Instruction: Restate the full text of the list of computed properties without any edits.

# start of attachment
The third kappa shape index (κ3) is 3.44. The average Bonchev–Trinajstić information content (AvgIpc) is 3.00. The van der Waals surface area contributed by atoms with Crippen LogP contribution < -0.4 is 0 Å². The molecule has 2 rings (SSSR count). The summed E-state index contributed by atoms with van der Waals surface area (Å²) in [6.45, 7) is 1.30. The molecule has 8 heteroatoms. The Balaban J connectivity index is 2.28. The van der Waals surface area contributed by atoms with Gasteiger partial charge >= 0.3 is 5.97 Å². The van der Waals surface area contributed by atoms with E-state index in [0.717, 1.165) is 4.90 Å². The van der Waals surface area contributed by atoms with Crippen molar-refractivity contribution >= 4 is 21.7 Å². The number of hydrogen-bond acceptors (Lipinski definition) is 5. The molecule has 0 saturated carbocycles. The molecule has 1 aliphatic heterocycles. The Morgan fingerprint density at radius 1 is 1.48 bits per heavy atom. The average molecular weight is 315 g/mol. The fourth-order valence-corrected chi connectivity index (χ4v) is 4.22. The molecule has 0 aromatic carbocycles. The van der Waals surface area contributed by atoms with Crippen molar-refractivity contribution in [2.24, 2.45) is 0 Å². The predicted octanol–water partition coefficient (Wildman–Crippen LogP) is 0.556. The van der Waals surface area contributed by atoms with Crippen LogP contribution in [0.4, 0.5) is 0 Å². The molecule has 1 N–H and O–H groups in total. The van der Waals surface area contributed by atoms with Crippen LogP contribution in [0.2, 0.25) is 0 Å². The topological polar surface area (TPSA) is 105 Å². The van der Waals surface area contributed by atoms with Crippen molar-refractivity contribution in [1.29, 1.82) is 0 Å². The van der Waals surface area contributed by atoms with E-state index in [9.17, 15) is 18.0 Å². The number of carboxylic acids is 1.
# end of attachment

The third kappa shape index (κ3) is 3.44. The average Bonchev–Trinajstić information content (AvgIpc) is 3.00. The van der Waals surface area contributed by atoms with Crippen LogP contribution < -0.4 is 0 Å². The molecule has 2 rings (SSSR count). The summed E-state index contributed by atoms with van der Waals surface area (Å²) in [6.45, 7) is 1.30. The molecule has 8 heteroatoms. The Balaban J connectivity index is 2.28. The van der Waals surface area contributed by atoms with Gasteiger partial charge >= 0.3 is 5.97 Å². The van der Waals surface area contributed by atoms with E-state index in [0.717, 1.165) is 4.90 Å². The van der Waals surface area contributed by atoms with Crippen molar-refractivity contribution >= 4 is 21.7 Å². The number of hydrogen-bond acceptors (Lipinski definition) is 5. The molecule has 0 saturated carbocycles. The molecule has 1 aliphatic heterocycles. The Morgan fingerprint density at radius 1 is 1.48 bits per heavy atom. The average molecular weight is 315 g/mol. The fourth-order valence-corrected chi connectivity index (χ4v) is 4.22. The molecule has 0 aromatic carbocycles. The van der Waals surface area contributed by atoms with Crippen molar-refractivity contribution in [2.24, 2.45) is 0 Å². The predicted octanol–water partition coefficient (Wildman–Crippen LogP) is 0.556. The van der Waals surface area contributed by atoms with Crippen LogP contribution in [0.4, 0.5) is 0 Å². The molecule has 1 N–H and O–H groups in total. The van der Waals surface area contributed by atoms with Crippen LogP contribution in [0.2, 0.25) is 0 Å². The topological polar surface area (TPSA) is 105 Å². The van der Waals surface area contributed by atoms with Crippen molar-refractivity contribution in [1.29, 1.82) is 0 Å². The van der Waals surface area contributed by atoms with E-state index in [9.17, 15) is 18.0 Å². The number of carboxylic acids is 1.